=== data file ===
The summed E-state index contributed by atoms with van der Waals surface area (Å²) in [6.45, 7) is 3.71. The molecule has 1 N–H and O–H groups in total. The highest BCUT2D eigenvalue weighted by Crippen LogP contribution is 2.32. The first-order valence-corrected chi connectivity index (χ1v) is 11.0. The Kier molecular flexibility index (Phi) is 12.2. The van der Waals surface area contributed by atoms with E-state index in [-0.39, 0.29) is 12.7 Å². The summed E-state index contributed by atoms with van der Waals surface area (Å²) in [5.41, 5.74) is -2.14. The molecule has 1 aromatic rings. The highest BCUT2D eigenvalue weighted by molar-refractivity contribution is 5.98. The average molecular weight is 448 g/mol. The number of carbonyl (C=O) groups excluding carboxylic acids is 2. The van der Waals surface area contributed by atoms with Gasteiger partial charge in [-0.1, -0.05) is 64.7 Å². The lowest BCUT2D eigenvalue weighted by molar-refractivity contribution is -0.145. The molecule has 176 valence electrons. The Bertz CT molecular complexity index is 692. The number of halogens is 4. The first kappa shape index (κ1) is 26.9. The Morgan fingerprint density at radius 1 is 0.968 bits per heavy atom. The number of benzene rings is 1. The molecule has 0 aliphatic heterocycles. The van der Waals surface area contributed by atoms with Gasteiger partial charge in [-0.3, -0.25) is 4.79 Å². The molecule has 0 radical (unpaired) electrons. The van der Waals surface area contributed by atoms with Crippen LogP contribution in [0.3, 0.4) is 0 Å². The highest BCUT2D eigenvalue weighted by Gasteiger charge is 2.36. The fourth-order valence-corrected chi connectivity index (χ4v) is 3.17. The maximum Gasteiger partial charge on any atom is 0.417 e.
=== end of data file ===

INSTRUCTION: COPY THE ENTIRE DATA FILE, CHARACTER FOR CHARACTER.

The summed E-state index contributed by atoms with van der Waals surface area (Å²) in [6.45, 7) is 3.71. The molecule has 1 N–H and O–H groups in total. The highest BCUT2D eigenvalue weighted by Crippen LogP contribution is 2.32. The first-order valence-corrected chi connectivity index (χ1v) is 11.0. The Kier molecular flexibility index (Phi) is 12.2. The van der Waals surface area contributed by atoms with E-state index in [-0.39, 0.29) is 12.7 Å². The summed E-state index contributed by atoms with van der Waals surface area (Å²) in [5.41, 5.74) is -2.14. The molecule has 1 aromatic rings. The highest BCUT2D eigenvalue weighted by molar-refractivity contribution is 5.98. The average molecular weight is 448 g/mol. The number of carbonyl (C=O) groups excluding carboxylic acids is 2. The van der Waals surface area contributed by atoms with Gasteiger partial charge in [-0.1, -0.05) is 64.7 Å². The lowest BCUT2D eigenvalue weighted by molar-refractivity contribution is -0.145. The molecule has 176 valence electrons. The Bertz CT molecular complexity index is 692. The number of halogens is 4. The first kappa shape index (κ1) is 26.9. The Morgan fingerprint density at radius 1 is 0.968 bits per heavy atom. The number of benzene rings is 1. The molecule has 0 aliphatic heterocycles. The van der Waals surface area contributed by atoms with Gasteiger partial charge in [-0.3, -0.25) is 4.79 Å². The molecule has 0 radical (unpaired) electrons. The van der Waals surface area contributed by atoms with Crippen LogP contribution in [0.3, 0.4) is 0 Å². The highest BCUT2D eigenvalue weighted by Gasteiger charge is 2.36. The fourth-order valence-corrected chi connectivity index (χ4v) is 3.17. The maximum Gasteiger partial charge on any atom is 0.417 e.